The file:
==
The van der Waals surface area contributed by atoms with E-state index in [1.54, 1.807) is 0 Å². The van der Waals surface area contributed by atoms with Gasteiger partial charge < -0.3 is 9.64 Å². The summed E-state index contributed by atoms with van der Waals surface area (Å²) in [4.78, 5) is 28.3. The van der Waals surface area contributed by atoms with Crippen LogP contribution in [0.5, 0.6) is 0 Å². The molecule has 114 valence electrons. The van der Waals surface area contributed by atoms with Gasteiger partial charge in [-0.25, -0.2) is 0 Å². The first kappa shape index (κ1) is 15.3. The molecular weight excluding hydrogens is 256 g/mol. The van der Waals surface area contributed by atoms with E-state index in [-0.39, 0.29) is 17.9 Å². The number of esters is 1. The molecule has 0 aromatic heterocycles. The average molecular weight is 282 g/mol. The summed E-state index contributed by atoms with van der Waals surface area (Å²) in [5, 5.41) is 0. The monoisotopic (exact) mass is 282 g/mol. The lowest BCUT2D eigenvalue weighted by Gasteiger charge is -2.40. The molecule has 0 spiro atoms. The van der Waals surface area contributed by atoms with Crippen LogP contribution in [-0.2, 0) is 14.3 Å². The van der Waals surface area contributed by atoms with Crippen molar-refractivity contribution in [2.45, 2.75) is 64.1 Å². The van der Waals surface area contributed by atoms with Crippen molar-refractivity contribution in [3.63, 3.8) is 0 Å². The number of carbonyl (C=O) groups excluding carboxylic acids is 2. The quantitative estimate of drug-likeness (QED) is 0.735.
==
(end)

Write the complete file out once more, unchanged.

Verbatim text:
The van der Waals surface area contributed by atoms with E-state index in [1.54, 1.807) is 0 Å². The van der Waals surface area contributed by atoms with Gasteiger partial charge < -0.3 is 9.64 Å². The summed E-state index contributed by atoms with van der Waals surface area (Å²) in [4.78, 5) is 28.3. The van der Waals surface area contributed by atoms with Crippen LogP contribution in [0.5, 0.6) is 0 Å². The molecule has 114 valence electrons. The van der Waals surface area contributed by atoms with Gasteiger partial charge in [-0.25, -0.2) is 0 Å². The first kappa shape index (κ1) is 15.3. The molecular weight excluding hydrogens is 256 g/mol. The van der Waals surface area contributed by atoms with E-state index in [-0.39, 0.29) is 17.9 Å². The number of esters is 1. The molecule has 0 aromatic heterocycles. The average molecular weight is 282 g/mol. The summed E-state index contributed by atoms with van der Waals surface area (Å²) in [5, 5.41) is 0. The monoisotopic (exact) mass is 282 g/mol. The lowest BCUT2D eigenvalue weighted by Gasteiger charge is -2.40. The molecule has 0 spiro atoms. The van der Waals surface area contributed by atoms with Crippen LogP contribution in [-0.2, 0) is 14.3 Å². The van der Waals surface area contributed by atoms with Crippen molar-refractivity contribution in [2.45, 2.75) is 64.1 Å². The van der Waals surface area contributed by atoms with Crippen molar-refractivity contribution in [3.63, 3.8) is 0 Å². The number of carbonyl (C=O) groups excluding carboxylic acids is 2. The quantitative estimate of drug-likeness (QED) is 0.735.